Alberto L. Bialakowsky, former President of Latin American Sociological Association (ALAS), Paulo H. Martins, former President of ALAS, and Alicia Itatí Palermo, President, Argentinean Association of Sociology.
Our interest is to address the following question: Can sociology constitute itself as a global phenomenon without considering the diversity of social and cultural contexts and without contributing to the formation of activist intellectuals and mediation networks that make the link between the global and the local?
Globalization is not only an economic, financial or technological phenomenon but, perhaps above all, an intellectual process expanded to the whole world. On the one hand the hegemony of the neoliberal intellect has been imposed and on the other, it reveals in its cracks the still subsisting potentiality of the intellect of resistance. Thus, globalization of sociology (or global sociology), is the result of these paradigm changes in the areas of academic and critical life. However, the advance of a global sociology does not eliminate national and regional sociologies that were dominant in the twentieth century. Global sociology in fact needs national and regional sociology to explain the complexity of contemporary societies.
The critical perspectives of the global south may contribute to the changes that these more traditional sociologies have not achieved in their own central context, namely the articulation of the global and the local as well as new forms of articulation between the social and the subjective. In this direction it is important to emphasize the initiative of Latin American intellectuals in creating a south-south dialogue, which first took place at the Faculty of Social Sciences, University of Buenos Aires, Argentina, associated with the Second ISA Forum. After this first meeting there were others that took place in the Federal University of Rio Grande do Sur, Porto Alegre, Brazil; the University of Tijuana, Los Cabos, Mexico; the Paris-Sorbonne University of France. This year we are organizing South-South Forums at National Universities within Argentina (El Calafate and Resistencia).
The strength of this idea is the ability to help identify inside the complex world-system a unique agenda for the societies in South-South exchanges involving transnational networks, facilitating the identification of obstacles and outputs facing national societies in their contexts and global projections.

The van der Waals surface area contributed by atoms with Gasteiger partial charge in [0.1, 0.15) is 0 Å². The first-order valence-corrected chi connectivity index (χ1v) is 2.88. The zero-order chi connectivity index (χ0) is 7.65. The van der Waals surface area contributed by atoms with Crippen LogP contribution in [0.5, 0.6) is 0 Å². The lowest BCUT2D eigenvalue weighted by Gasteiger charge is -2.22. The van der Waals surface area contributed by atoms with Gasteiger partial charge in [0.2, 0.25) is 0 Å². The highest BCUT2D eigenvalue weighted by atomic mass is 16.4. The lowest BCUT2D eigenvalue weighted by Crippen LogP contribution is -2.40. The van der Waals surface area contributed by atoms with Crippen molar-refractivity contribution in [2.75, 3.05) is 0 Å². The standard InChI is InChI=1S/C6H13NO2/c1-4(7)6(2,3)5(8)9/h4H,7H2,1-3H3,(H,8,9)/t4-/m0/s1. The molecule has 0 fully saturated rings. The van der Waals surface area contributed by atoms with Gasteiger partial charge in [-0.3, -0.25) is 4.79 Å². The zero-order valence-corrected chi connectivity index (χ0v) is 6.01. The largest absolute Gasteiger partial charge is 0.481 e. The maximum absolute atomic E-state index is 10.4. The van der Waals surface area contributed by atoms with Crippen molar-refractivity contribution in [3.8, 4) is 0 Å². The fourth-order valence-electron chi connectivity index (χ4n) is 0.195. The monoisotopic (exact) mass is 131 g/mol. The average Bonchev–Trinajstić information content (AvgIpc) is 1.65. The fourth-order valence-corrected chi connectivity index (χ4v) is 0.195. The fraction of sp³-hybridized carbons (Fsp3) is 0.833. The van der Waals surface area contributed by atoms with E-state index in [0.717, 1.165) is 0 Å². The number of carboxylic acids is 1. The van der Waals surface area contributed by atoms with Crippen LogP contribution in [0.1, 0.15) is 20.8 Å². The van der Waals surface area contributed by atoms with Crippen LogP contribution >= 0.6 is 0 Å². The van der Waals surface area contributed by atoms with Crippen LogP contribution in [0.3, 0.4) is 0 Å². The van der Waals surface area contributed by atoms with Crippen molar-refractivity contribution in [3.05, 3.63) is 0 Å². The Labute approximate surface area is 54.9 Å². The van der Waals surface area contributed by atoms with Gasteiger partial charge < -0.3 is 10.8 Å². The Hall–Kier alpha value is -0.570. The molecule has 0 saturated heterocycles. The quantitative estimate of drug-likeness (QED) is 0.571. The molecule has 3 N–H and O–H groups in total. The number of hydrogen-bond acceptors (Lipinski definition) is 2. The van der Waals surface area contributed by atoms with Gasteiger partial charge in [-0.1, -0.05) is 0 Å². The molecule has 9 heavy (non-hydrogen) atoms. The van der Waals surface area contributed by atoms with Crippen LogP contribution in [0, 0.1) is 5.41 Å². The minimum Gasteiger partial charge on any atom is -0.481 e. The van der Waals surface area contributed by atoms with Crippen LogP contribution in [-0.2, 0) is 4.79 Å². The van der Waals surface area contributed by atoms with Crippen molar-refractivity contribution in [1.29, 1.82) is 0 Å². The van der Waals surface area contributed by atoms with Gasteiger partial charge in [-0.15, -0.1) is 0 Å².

Thus, the idea we propose is to organize a call for a permanent section (or Dossier) for Latin America and the South-South collaboration, where intellectual activists from Latin America, the Caribbean, Africa and Asia and all those identifying with the south-south critical intellect are invited to propose ideas to advance the south-south agenda. We wish to provide a forum to discuss the potential of this idea as a challenge in the debate about and the epistemic turn to global sociology. This initiative of a permanent section is being carried forward with great success by Sociological Horizons, Journal of the Argentinean Association of Sociology.
From the first meeting we can mention some relevant issues that may be fruitful in the initial discussions so that in the Third ISA Forum to be held in Vienna in 2016 the proposals and scientific developments are presented for discussion. Some of the themes that have emerged from these early meetings may constitute axes for discussion:
• The multiple possibilities to define the South, as the South in the North and the importance of taking into account related concepts such as: colonialism, subalternity, underdevelopment, periphery as well as heterogeneities and asymmetries in the Global South;
• The role of universities and scientific agencies, their social function and the critique of the commodification of knowledge and education;
• The systematic analysis of the current structural crisis of capitalism in the center and the periphery and its impact on the Global South;
• The transfer and exchange of knowledge for social transformation processes;
• Strategic use of social networks and the creation / strengthening of collaborative networks;
• The delimitation of certain premises to weave a critical dialogue between different sociological and intellectual traditions to ensure plurality and intellectual autonomy;
• The recovery and updating of the critical legacy of social and political reflection produced to interpret and transform reality.